Authors : Kyle Siler, Stefanie Haustein, Elise Smith, Vincent Larivière, Juan Pablo Alperin
Using a database of recent articles published in the field of Global Health research, we examine institutional sources of stratification in publishing access outcomes. Traditionally, the focus on inequality in scientific publishing has focused on prestige hierarchies in established print journals.
This project examines stratification in contemporary publishing with a particular focus on subscription vs. various Open Access (OA) publishing options.
Findings show that authors working at lower-ranked universities are more likely to publish in closed/paywalled outlets, and less likely to choose outlets that involve some sort of Article Processing Charge (APCs; gold or hybrid OA).
We also analyze institutional differences and stratification in the APC costs paid in various journals. Authors affiliated with higher-ranked institutions, as well as hospitals and non-profit organizations pay relatively higher APCs for gold and hybrid OA publications.
Results suggest that authors affiliated with high-ranked universities and well-funded institutions tend to have more resources to choose pay options with publishing. Our research suggests new professional hierarchies developing in contemporary publishing, where various OA publishing options are becoming increasingly prominent.
Just as there is stratification in institutional representation between different types of publishing access, there is also inequality within access types.
This paper analyzes the effect of open access (OA) status of published journal articles on peer recognition, as measured by the number of citations. Using cross-sectional and panel data from interdisciplinary mathematics and economics journals, we perform negative binomial, Poisson and linear regressions together with generalized method of moments/instrumental variable methods regressions.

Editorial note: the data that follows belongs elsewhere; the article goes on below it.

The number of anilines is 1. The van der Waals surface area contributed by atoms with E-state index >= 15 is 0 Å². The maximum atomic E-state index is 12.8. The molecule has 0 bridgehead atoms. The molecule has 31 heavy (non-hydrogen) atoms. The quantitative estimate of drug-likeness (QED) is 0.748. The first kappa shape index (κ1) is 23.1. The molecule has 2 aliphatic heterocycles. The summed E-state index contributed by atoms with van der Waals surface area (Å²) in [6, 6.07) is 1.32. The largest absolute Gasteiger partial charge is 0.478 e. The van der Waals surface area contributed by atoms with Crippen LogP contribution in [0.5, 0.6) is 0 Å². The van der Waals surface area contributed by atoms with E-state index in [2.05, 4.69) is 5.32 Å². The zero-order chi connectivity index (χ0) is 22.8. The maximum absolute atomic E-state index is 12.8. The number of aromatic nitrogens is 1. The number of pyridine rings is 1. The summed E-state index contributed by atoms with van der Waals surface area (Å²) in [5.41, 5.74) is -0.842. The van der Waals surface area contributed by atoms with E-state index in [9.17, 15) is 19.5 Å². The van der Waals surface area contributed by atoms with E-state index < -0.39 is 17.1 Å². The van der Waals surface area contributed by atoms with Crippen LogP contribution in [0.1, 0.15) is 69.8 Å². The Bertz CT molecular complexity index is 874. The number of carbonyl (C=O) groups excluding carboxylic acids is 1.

We benefit from a natural experiment via hybrid OA pilot agreements. Under these agreements, OA status is exogenously assigned to all articles of authors affiliated with hybrid OA pilot institutions.
Our cross-sectional analysis of the full sample suggests that there is no citation benefit associated with hybrid OA. In contrast, for the subpopulation of journal articles for which neither OA pre-prints nor OA post-prints are available, we find positive hybrid OA effects for the full sample and each discipline separately.
We address the issue of selection bias by exploiting a panel of journal articles for which OA pre-prints are available. Citations to pre-prints allow us to identify the intrinsic quality of articles prior to publication in a journal.
The results from the panel analysis provide additional empirical evidence for a negligible hybrid OA citation effect.
Although open access has steadily developed with the continuous increase in subscription journal price, the effect of open access articles on citations remains a controversial issue. The present study empirically examines the factors determining authors’ choice to provide open access and the effects of open access on downloads and citations in hybrid journals.
This study estimates author’s choice of open access using a probit model, and the results show that the cost of open access is an important factor in the decision. After a test for endogeneity of open access choice, the equation for downloads is estimated with the variables representing characteristics of articles and authors.
The results of estimating downloads by ordinary least squares show that open access increases the number of downloads in hybrid journals. On the other hand, from citation estimations using a negative binominal model, this study found that the effect of open access on the number of citations differs among hybrid journals.
It is a good practice for authors to consider a balance between article processing charges and the benefits that will be gained from open access when deciding whether to provide open access.
Hybrid Open Access is an intermediate form of OA, where authors pay scholarly publishers to make articles freely accessible within journals, in which reading the content otherwise requires a subscription or pay-per-view.